Data is power. Still, most people tend to think that it’s the IT department that needs to handle the company’s personal data. The truth is that modern-day digital identity management has very little to do with IT and everything to do with good governance.
Organizations these days have to manage massive amount of personal data. When the amount of data and number of records grows, you need some system to handle it, whether it’s data about employees, partners, vendors or customers.
Did somebody say ‘system’? That sounds like a task for the technology department! Sure, we need IT to maintain systems and handle all the technical issues. However, the key to proper identity management is not in the data center.
Trauma brings perspective
I’ve heard about a company that hired a new chief executive some years ago. Her previous employer had been the victim of a cyber-attack. In this new company, she asked the question in every executive meeting: "What’s happening in the Identity and Access Management area?" If there were any concerns, the executive team was made instantly aware of them.
According to Gartner, it makes no difference who owns the digital identity and Identity and Access Management (IAM) in organizations, as long as the owner is a part of the leadership circle. Promoting awareness and ownership of this area in the board room makes a lot of sense also because it’s a C-suite member who will have to face the media if something goes wrong. You rarely see the IT support or the technology vendor interviewed when confidential data is tampered with or a harmful breach occurs.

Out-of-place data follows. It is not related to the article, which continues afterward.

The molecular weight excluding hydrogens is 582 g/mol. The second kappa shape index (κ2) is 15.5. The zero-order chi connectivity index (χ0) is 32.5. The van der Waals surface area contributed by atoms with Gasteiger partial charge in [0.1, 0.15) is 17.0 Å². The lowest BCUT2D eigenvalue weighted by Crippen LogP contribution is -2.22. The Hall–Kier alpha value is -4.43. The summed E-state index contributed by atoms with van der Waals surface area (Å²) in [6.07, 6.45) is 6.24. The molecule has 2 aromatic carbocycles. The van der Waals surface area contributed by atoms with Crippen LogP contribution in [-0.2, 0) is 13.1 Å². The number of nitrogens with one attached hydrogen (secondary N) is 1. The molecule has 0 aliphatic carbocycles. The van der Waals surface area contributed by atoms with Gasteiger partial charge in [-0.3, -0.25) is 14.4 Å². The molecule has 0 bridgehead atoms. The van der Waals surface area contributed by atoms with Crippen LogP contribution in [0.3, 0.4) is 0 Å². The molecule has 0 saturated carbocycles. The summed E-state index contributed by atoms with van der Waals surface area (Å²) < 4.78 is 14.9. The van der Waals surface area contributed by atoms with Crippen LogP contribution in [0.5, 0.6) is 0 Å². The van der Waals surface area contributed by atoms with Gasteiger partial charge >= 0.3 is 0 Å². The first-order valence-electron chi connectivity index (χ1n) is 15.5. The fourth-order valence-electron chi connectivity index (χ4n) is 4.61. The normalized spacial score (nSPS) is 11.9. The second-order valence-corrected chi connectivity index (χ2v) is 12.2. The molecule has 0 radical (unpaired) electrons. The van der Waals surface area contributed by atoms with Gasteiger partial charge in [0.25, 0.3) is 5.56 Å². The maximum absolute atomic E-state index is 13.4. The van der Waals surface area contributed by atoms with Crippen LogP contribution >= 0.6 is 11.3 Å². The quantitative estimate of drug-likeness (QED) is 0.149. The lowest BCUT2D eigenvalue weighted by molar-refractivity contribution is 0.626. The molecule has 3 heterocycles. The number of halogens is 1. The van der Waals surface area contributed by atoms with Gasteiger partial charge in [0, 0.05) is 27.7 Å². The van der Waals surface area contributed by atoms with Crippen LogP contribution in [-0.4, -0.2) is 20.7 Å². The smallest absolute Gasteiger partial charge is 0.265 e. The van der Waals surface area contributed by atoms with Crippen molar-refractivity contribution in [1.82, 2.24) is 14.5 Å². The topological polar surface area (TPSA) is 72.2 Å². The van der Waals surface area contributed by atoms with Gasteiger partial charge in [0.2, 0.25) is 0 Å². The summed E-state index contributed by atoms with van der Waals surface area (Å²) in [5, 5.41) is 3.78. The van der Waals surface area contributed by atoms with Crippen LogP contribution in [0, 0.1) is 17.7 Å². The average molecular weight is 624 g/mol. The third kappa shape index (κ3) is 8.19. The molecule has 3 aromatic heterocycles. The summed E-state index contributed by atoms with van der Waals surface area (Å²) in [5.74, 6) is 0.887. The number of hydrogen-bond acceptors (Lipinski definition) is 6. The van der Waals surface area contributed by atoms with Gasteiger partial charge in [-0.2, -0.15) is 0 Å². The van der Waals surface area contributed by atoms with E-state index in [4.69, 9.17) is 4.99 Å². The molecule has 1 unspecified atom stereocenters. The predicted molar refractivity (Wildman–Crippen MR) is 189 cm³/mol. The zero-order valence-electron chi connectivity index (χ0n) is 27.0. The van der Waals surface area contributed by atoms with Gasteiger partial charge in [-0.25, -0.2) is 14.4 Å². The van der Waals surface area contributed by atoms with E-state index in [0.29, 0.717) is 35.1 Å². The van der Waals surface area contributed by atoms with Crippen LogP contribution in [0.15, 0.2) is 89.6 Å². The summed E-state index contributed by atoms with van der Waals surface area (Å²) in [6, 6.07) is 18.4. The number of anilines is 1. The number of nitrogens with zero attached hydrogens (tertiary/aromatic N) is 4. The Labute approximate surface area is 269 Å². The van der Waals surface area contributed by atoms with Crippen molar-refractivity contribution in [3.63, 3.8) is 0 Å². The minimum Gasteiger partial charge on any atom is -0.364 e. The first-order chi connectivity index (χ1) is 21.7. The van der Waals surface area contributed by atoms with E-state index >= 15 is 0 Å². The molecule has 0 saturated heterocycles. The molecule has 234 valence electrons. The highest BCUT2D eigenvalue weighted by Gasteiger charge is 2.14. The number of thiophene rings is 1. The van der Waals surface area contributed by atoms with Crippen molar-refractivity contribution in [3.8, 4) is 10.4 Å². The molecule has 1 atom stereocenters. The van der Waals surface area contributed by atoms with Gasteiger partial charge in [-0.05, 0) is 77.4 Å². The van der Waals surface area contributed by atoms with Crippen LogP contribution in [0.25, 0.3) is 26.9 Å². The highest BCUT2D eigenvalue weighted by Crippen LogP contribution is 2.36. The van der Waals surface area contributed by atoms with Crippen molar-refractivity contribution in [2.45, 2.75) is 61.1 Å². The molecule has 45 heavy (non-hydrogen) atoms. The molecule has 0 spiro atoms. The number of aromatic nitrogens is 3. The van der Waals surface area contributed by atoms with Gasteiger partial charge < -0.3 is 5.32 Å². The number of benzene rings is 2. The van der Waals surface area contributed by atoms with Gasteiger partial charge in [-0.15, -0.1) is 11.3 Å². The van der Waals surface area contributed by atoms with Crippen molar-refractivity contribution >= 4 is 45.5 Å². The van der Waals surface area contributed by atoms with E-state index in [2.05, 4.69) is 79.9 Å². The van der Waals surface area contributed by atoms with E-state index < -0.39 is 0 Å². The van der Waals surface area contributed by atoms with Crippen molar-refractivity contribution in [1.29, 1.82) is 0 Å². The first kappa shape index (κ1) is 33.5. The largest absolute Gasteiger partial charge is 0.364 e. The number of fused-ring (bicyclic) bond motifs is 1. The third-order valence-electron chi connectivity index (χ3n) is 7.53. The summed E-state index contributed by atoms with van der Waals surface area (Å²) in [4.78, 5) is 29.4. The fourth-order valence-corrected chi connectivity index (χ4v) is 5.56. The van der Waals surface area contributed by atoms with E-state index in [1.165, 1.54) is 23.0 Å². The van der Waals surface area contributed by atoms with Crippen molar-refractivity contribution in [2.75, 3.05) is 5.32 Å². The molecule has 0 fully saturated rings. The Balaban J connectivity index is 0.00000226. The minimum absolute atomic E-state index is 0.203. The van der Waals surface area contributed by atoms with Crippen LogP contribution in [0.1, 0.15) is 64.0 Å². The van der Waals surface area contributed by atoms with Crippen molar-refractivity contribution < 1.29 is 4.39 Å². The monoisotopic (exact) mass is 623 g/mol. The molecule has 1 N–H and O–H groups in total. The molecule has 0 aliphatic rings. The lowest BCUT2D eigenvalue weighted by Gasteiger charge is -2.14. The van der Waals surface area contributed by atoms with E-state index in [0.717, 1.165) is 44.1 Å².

The challenge is that the topic of digital identities still seems quite vague and unsexy for many C-suite professionals. Luckily, taking care of IAM isn’t as hard as it might seem. Nixu has had a few client companies who have handled digital identities quite nicely.
An IAM solution out of the box
One of our clients handled 15,000 personal data records and was planning to extend their digital services. Their executive team was discussing how to manage identity and access in their growing organization. The CEO was convinced that they needed someone in the executive group to take charge of the IAM issues.
“Any volunteers,”? The CEO asked, and silence fell into the meeting room. All the executives were busy and didn’t feel passionate about IAM. “Okay then, no problem,” the CEO said. “We’ll start in alphabetical order”!
The first executive team member took charge of the IAM for the first year. After that, the second one in alphabetical order followed and took over for the next year, and so on. The person in charge didn’t necessarily need to know IAM in great detail. In practice, the C-suite member responsible for this field in any given year took ownership and guaranteed that IAM would have enough resources and the capability to flourish.
Executives might not always feel that IAM, just like many IT disciplines, is their core strength; this can lead them to avoid the theme. In such cases, it can be more effective to frame the topic in terms of business strategy. A strong IAM team can improve a company’s digital processes and security to create a competitive edge and, ultimately, revenue. For more on this topic, check out Nixu’s whitepaper on the ROI of cybersecurity.
The key to good governance, leadership, and cybersecurity
Good governance in IAM means the organization knows what types of access rights are given out and to whom and what can be done with a specific account type. Digital identity lifecycles involve different rights, like when a customer relationship, employment, or partnership is ending. There must be a good sense about what happens when roles change, who grants accesses, which accesses are gained, and which removed. When all this runs smoothly, nobody even notices it.
Routines and clear responsibilities – that’s what good governance, leadership, and cybersecurity come down to. Simple, isn’t it?